Luckily my wife has never expressed an interest in having a star named after her.  Now if I could only hypnotize her into ignoring the marketing efforts of DeBeers and 1-800-FLOWERS ("Would you like to add an ‘I Love You’ balloon for only $8.99?  How about a 4-ounce heart-shaped box of chocolate-flavored candies for only $12.99?") I’d be set.

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Posted: 05 December 2016 09:37 AM   [ Ignore ]   [ # 12 ]
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I would save the epithet “scam” for companies that invite young people to wreck their teeth with sugared, flavoured, carbonated bottled water, using advertisements that suggest you’ll end up a social leper (with zero sex) if you don’t. Just one example among millions of scams in today’s world of marketing.

But suggesting that the consumer’s life will be imperfect or incomplete without the product is practically a description of advertising, as even most under-10s know perfectly well. And if you buy a can of cola under the impression that it will somehow improve your social life, at least you get the can of cola that you paid for. A scam is an operation that leaves the sucker either with nothing at all, or with something that the scammer knows perfectly well doesn’t answer the promised description.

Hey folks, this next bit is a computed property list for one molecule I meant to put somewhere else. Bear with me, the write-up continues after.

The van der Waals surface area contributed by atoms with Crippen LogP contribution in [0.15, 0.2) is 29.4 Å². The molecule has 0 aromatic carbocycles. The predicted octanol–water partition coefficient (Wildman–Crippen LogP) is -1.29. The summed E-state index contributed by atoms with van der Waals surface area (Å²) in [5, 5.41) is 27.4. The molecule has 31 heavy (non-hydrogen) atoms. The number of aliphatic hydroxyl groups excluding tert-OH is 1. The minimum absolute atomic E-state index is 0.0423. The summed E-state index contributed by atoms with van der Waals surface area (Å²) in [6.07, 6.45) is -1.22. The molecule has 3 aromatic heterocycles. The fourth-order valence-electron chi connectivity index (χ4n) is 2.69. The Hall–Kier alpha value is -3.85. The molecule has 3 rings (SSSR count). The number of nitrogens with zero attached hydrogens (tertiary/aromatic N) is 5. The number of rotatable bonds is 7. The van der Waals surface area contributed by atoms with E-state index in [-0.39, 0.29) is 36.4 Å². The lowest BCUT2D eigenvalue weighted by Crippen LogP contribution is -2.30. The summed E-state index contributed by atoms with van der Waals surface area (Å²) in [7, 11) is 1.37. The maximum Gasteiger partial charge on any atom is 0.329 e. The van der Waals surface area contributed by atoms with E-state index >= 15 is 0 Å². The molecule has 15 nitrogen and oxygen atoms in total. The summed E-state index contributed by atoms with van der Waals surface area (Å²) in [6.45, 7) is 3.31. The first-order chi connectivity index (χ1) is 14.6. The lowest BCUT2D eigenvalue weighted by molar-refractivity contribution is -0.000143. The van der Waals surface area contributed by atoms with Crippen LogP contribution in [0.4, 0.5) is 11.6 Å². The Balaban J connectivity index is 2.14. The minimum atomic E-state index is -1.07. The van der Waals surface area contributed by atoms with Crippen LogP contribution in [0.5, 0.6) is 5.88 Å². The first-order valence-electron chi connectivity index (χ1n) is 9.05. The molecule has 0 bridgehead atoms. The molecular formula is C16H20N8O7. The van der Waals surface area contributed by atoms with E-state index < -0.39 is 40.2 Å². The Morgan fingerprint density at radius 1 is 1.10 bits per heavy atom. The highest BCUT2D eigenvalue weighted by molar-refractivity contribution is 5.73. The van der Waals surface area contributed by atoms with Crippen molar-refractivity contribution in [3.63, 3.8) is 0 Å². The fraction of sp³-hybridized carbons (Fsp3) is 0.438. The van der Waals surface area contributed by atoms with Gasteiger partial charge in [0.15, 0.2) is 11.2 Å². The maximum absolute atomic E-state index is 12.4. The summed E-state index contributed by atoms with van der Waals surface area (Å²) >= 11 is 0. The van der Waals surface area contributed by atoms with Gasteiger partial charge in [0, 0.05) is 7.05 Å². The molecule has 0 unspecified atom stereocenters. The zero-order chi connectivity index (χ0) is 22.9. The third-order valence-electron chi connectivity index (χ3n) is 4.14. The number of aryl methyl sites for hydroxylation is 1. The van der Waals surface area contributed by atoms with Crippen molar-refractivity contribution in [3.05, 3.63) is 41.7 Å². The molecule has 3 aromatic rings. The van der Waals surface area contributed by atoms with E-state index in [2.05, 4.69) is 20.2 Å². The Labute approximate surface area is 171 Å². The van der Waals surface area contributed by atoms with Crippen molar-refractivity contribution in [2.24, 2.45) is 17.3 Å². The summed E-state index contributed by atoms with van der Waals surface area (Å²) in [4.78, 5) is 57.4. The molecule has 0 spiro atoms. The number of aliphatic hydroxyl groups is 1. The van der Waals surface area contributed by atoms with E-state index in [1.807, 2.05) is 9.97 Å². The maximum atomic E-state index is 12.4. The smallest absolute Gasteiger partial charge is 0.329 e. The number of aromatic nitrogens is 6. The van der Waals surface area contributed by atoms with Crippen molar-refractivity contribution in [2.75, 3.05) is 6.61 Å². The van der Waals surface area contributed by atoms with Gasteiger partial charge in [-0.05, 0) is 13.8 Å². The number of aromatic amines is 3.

I suggest that there is such a thing as a ‘benign scam’ - benign in the sense that tumours can be benign. If you really believe that the ISR has any official validity, and pay the company on that basis (and some people are gullible enough to believe just about anything) then you have indeed been scammed; but no actual loss or damage is likely to accrue to you, and in fact you’re unlikely even ever to find out.